The Opinionated Foodie: The Love (or Not) of Food and Everything That Goes with It

Onion Tarts and Sam’s Club Samples at Book Club

For this month’s bookclub, I was so totally swamped with family and friends celebrations, cooking, caroling, decorating, helping abandoned animals from those sad commercials, and doing my Christmas service work, that I totally forgot to read the book!

Of course, that is not true. I was just lazy all the way around, because there is no lazy like Christmas break lazy and Christmas break lazy don’t stop.

Everyone who read the book which was basically everyobe except me, though, liked it fine. The book was The Winters in Bloom by Lisa Tucker. I loved her book Once Upon a Day, but I just didn’t get motivated enough to read this one. Actually, I wasn’t motivated to much at all like get dressed or brush my teeth on most days.

I did cook one thing and prepare something else for bookclub, though. Go me!

So, we had been to Sam’s and one of the many samples that I was abusing to fill Miss Helper up for free was multi-grain crackers with prosciutto on top. They weren’t too bad; she said that were good, so I had one myself. I bought the ingredients and remade them at bookclub. Simple.

I also made an onion tart, or at least that is what I am calling it.
I found the recipe in a magazine, but then I reworked it. I liked it a lot, but I do love onions. And cheese. And tarts.
All the way around, it was good. We also ate some chicken salad stuffed in tiny little tomatoes, sausage balls, salmon on crackers with a dill sauce, and a reuben dip that was divine. It was a good bookclub, even if I have no clue what the book was about.

Onion Tart:
1/2 stick of butter
One three pound bag of sweet onions, peeled and sliced
3 cloves of garlic, chopped
One frozen piecrust, thawed
1/2 cup of Parmesan-I used the kind on the green container, if you know what I mean
1 egg, beaten

In a large skillet, melt the butter and then add the onions. Let them get a little tender, and then add the garlic. Cook the onions and garlic over low heat for a long time, about 45 minutes or until the onions turn golden brown. Meanwhile, line a large cookie sheet with parchment paper. Roll out the piecrust with a rolling pin and shape into a rectangle the size of the cookie sheet. Transfer the piecrust to the cookie sheet. When the onions and garlic are done, add half of the Parmesan and mix. Spread the onion mixture on the piecrust leaving a rim of piecrust around the edges. Fold those edges over and brush the edges with the egg.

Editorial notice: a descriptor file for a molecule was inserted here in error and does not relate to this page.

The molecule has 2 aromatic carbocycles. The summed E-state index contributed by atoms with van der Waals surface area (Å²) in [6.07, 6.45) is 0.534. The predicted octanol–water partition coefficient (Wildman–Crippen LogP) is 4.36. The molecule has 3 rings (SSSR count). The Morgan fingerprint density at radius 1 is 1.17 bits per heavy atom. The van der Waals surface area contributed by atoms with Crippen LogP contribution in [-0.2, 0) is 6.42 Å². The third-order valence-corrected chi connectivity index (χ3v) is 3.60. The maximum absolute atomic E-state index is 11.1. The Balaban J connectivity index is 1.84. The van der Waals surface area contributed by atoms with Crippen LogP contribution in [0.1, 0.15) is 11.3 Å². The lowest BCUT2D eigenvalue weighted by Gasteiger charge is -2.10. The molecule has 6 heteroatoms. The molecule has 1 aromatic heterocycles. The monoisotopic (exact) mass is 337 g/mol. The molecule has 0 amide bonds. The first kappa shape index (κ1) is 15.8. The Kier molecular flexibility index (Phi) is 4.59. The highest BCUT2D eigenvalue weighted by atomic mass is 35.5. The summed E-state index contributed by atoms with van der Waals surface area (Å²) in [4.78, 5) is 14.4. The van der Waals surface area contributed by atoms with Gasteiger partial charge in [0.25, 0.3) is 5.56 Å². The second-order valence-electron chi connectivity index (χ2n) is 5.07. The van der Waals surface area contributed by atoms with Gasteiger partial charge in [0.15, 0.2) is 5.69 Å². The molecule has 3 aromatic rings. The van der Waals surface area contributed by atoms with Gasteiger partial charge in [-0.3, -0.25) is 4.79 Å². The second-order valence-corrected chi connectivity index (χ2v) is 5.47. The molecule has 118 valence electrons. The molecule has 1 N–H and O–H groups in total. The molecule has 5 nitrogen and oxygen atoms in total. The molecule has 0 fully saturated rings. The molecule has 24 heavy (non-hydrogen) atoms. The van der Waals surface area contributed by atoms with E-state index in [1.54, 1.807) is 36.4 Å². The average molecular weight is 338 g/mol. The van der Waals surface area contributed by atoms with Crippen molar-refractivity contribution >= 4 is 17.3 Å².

Bake for 15 minutes at 400. Then, sprinkle the remaining Parmesan on top and bake for 15 minutes more. Broil for 3 or 4 minutes if necessary to get the edges brown.

This does not have to be hot to be good, but it was really good while it was hot.


The Peach Keeper

Book club this month was The Peach Keeper by Sarah Addison Allen.

The book was a nice, safe, happy read. Nothing was offensive. The language and innuendos were mild. The end was pleasant.

It was, in other words, a far cry from last month’s book, Fifty Shades of Grey.

And, in comparison, maybe a tad boring. Still a good book, though.

The food, however, was awesome. The theme, of course, was all things peachy.

The stars of the night, in my opinion, were two dishes. One, our vet friend made Southern Living’s marinated cheese. I have seen this recipe many times, but it looked a little too difficult to me. She took the time to make it, and it was divine. The cheeses were out of this world. So, so good.

My other favorite was the host’s spicy watermelon. She made this dish last year, and it was just as good this year. It was fresh and not too spicy. Love. Love. Love.

I made a hot mess with my dishes. Of course. When it comes to book club lately, I always seem to choke.

First, I made a Southern Living recipe that looked pretty interesting on paper-grilled peaches, onions, and bacon salad. Not having time to grill and it was too hot anyway, I made it in the house. I peeled and sliced five white peaches and macerated them in sugar. In a pan with a little oil, I sautéed an onion until it was nice and golden. On my griddle pan, I fried half a pound of bacon. When it was done on one side and almost done on the other, I covered it with brown sugar and pressed the sugar in letting it get good and hot. Meanwhile, I made the dressing according to the directions in the recipe.

I mixed the peaches, the onions, and the bacon after I chopped it into bite size pieces.

It was a pretty dish, and it wasn’t bad. My dressing was a little watery, but it was fine. Not really worth the time and effort, though. It needs tweaking. Maybe I’ll try again someday.

Doubt it.

I also made an attempt at a recipe I have done before, my friend Trish’s peach sandwiches. Only this time I made more of a dip type situation.

Why did I decide to mess with a good thing? Good question.

I used all the ingredients from before and then I chopped the fire out of them. I was going for an easier version but with the same taste as before.

Again, why is a good question here.

What happened was the pepper bacon made the whole shebang way peppery, which I thought was not a good thing. I asked my sister what she thought, thinking that she would be honest. She said it was fine.

Obviously she is not honest all the time. Since she doesn’t read this blog, I can say that.

She made potatoes wrapped in bacon with a sour cream sauce. Yum. Our mother made peach glazed ribs. We had a few fruit salsas and a great veggie pizza.

Good, good honest, peachy fun.

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